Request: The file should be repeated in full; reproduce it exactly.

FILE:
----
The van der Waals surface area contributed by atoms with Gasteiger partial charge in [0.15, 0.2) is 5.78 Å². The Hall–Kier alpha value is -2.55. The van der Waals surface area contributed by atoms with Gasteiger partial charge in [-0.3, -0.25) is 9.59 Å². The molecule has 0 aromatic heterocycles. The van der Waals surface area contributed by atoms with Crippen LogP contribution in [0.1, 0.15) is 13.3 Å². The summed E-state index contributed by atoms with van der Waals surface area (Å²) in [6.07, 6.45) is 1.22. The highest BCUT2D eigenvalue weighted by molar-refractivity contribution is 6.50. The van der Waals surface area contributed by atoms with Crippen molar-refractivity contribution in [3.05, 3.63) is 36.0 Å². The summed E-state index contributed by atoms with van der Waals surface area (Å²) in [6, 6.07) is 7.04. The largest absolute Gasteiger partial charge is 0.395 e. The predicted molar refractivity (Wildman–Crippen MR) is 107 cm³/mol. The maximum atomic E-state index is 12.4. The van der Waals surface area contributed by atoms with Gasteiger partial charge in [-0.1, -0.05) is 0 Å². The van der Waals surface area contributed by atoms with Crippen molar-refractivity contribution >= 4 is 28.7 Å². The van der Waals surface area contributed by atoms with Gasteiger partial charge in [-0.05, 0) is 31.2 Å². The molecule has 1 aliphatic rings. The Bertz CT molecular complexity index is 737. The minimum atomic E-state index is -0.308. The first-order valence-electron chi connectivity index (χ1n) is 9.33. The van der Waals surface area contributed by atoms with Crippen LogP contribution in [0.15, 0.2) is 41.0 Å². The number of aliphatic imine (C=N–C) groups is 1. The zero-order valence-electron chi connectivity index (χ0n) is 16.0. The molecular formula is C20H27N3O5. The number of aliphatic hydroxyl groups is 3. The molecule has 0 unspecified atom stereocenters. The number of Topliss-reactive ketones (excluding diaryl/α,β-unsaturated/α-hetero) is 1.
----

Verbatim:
The van der Waals surface area contributed by atoms with Gasteiger partial charge in [0.15, 0.2) is 5.78 Å². The Hall–Kier alpha value is -2.55. The van der Waals surface area contributed by atoms with Gasteiger partial charge in [-0.3, -0.25) is 9.59 Å². The molecule has 0 aromatic heterocycles. The van der Waals surface area contributed by atoms with Crippen LogP contribution in [0.1, 0.15) is 13.3 Å². The summed E-state index contributed by atoms with van der Waals surface area (Å²) in [6.07, 6.45) is 1.22. The highest BCUT2D eigenvalue weighted by molar-refractivity contribution is 6.50. The van der Waals surface area contributed by atoms with Crippen molar-refractivity contribution in [3.05, 3.63) is 36.0 Å². The summed E-state index contributed by atoms with van der Waals surface area (Å²) in [6, 6.07) is 7.04. The largest absolute Gasteiger partial charge is 0.395 e. The predicted molar refractivity (Wildman–Crippen MR) is 107 cm³/mol. The maximum atomic E-state index is 12.4. The van der Waals surface area contributed by atoms with Gasteiger partial charge in [-0.1, -0.05) is 0 Å². The van der Waals surface area contributed by atoms with Crippen molar-refractivity contribution >= 4 is 28.7 Å². The van der Waals surface area contributed by atoms with Gasteiger partial charge in [-0.05, 0) is 31.2 Å². The molecule has 1 aliphatic rings. The Bertz CT molecular complexity index is 737. The minimum atomic E-state index is -0.308. The first-order valence-electron chi connectivity index (χ1n) is 9.33. The van der Waals surface area contributed by atoms with Crippen LogP contribution in [0.15, 0.2) is 41.0 Å². The number of aliphatic imine (C=N–C) groups is 1. The zero-order valence-electron chi connectivity index (χ0n) is 16.0. The molecular formula is C20H27N3O5. The number of aliphatic hydroxyl groups is 3. The molecule has 0 unspecified atom stereocenters. The number of Topliss-reactive ketones (excluding diaryl/α,β-unsaturated/α-hetero) is 1.